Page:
February 2016

Multi-State Business Owners

We often encounter clients who have incorporated or organized their business in one state but have since expanded or are seeking to expand their operations into other states.

Expansion is a great opportunity for business owners to grow their customer base and their revenues at the same time. However, there are three primary issues to consider if your business grows beyond the borders of your home state.

1. Authority to Operate: Similar to registration in your home state, new states want to know if you decide to do business there. Most states require that out-of-state businesses apply for a Certificate of Authority (or similar document) from their Secretary of State and pay registration fees (typically ranging from $100-$300) before beginning operations. The Certificate should be obtained as soon as the business could reasonably be qualified as "doing business" in the state, because failing to register could result in fines as well as prevent you from availing yourself of the state's laws (e.g., pursuing legal claims in its courts). Once registration is established, annual reporting requirements may also apply.

2. Taxes: A business must pay taxes in states where it has a connection, also known as "nexus". Each state evaluates nexus for income tax purposes using varying criteria. The most important factors are often (1) generation of revenue in the state (sales), (2) sending employees, service people or independent contractors into the state (payroll), and (3) locating property such as inventory, offices, or warehouses in the state (property). Nexus is also used to evaluate sales tax obligations, although a sufficient physical presence is often the determining factor. Particular care should be given to sales made over the Internet, because special rules apply and vary from state to state. If contacted by a state to provide information or complete a questionnaire regarding your activities, it is important that you seek proper counsel before responding.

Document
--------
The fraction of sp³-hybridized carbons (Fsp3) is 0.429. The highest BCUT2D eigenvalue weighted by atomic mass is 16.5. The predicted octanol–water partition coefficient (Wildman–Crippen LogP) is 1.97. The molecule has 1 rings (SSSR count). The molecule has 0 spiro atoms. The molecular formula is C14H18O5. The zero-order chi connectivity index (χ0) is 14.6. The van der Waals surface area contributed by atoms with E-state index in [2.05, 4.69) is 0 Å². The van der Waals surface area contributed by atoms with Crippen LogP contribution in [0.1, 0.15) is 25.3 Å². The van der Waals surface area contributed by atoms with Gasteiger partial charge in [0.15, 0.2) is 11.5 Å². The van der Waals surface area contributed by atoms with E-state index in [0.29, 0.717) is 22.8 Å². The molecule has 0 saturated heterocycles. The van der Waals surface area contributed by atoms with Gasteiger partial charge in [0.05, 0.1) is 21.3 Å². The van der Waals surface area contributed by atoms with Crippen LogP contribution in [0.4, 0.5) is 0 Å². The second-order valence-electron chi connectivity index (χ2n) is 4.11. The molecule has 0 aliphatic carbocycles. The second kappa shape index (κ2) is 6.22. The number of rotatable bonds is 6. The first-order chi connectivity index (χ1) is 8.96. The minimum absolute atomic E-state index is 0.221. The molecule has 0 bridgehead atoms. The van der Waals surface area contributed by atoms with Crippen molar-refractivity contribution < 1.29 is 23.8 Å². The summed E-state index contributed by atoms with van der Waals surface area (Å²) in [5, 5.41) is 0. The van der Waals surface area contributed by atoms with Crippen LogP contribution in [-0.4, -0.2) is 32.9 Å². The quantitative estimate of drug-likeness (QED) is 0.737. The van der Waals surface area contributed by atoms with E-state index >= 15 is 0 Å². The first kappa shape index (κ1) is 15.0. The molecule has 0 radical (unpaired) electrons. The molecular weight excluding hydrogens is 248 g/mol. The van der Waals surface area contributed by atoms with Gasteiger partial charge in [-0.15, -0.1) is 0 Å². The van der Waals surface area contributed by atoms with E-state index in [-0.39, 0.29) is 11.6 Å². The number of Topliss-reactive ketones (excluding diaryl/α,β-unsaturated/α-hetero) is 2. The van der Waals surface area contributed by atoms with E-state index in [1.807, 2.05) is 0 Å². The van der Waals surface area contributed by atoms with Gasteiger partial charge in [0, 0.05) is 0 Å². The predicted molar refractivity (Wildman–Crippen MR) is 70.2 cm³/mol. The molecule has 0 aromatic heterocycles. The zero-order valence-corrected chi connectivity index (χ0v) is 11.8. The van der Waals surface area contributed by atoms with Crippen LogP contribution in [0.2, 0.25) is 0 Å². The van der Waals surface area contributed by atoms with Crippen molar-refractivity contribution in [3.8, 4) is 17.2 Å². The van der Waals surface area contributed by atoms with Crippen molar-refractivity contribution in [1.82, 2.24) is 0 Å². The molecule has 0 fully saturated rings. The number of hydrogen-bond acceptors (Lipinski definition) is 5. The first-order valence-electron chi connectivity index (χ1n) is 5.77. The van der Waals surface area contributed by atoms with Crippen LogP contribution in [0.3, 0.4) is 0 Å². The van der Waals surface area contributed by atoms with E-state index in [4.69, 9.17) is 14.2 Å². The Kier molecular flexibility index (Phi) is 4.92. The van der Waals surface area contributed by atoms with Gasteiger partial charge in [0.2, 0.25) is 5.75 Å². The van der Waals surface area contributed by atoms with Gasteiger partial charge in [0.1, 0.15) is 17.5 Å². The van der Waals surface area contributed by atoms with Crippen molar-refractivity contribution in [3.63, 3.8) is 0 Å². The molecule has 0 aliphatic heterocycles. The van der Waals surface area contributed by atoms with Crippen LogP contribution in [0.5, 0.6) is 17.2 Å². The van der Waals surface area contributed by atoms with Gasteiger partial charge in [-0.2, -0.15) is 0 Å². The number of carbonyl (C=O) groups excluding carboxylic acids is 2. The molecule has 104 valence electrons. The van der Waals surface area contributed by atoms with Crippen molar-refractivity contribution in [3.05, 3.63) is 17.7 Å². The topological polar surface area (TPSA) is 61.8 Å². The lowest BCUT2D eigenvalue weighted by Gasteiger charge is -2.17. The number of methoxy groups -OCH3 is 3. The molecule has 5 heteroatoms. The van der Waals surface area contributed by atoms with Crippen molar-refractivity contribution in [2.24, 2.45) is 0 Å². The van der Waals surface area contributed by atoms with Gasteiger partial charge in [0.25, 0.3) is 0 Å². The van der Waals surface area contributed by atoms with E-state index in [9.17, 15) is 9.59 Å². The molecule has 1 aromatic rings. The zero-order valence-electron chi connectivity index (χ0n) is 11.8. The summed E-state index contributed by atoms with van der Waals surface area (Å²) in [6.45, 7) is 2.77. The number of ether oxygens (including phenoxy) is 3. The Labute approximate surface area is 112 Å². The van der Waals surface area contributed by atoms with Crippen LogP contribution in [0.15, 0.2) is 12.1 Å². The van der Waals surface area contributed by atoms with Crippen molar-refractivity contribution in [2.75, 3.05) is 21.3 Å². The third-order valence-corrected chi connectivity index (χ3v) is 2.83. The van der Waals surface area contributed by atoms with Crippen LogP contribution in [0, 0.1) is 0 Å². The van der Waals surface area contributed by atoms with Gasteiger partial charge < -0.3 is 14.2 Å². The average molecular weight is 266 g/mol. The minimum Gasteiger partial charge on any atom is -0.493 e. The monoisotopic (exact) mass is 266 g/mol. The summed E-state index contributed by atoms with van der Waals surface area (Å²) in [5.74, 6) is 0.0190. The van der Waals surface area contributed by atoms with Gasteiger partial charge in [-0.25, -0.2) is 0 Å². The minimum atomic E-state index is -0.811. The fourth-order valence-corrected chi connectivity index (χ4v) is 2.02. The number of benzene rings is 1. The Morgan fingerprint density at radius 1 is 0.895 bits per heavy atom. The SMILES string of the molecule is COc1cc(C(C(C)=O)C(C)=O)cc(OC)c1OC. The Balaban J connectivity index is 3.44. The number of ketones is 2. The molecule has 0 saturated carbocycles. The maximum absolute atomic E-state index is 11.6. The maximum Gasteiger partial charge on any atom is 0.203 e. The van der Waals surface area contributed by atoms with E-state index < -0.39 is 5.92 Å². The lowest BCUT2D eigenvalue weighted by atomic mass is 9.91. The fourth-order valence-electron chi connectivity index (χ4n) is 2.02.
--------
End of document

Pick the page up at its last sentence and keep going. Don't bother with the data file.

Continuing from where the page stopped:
3. State Laws: Employers must comply with all state and local laws. Your company may be familiar with these laws in your home state, but you will need to adapt to those applicable in new states. Similarly, licensing laws vary and must be evaluated in any new territory. Finally, company contracts with clients should be reviewed and include clear statements as to which state's laws will apply to the contract.

Expanding your business is exciting, but it also requires diligent inquiry into the similarities and differences with your home state. Our firm regularly advises multi-state business owners and would be happy to discuss yours upon request.

Expanding your business is exciting, but it also requires diligent inquiry into the similarities and differences with your home state. Our firm regularly advises multi-state business owners and would be happy to discuss yours upon request.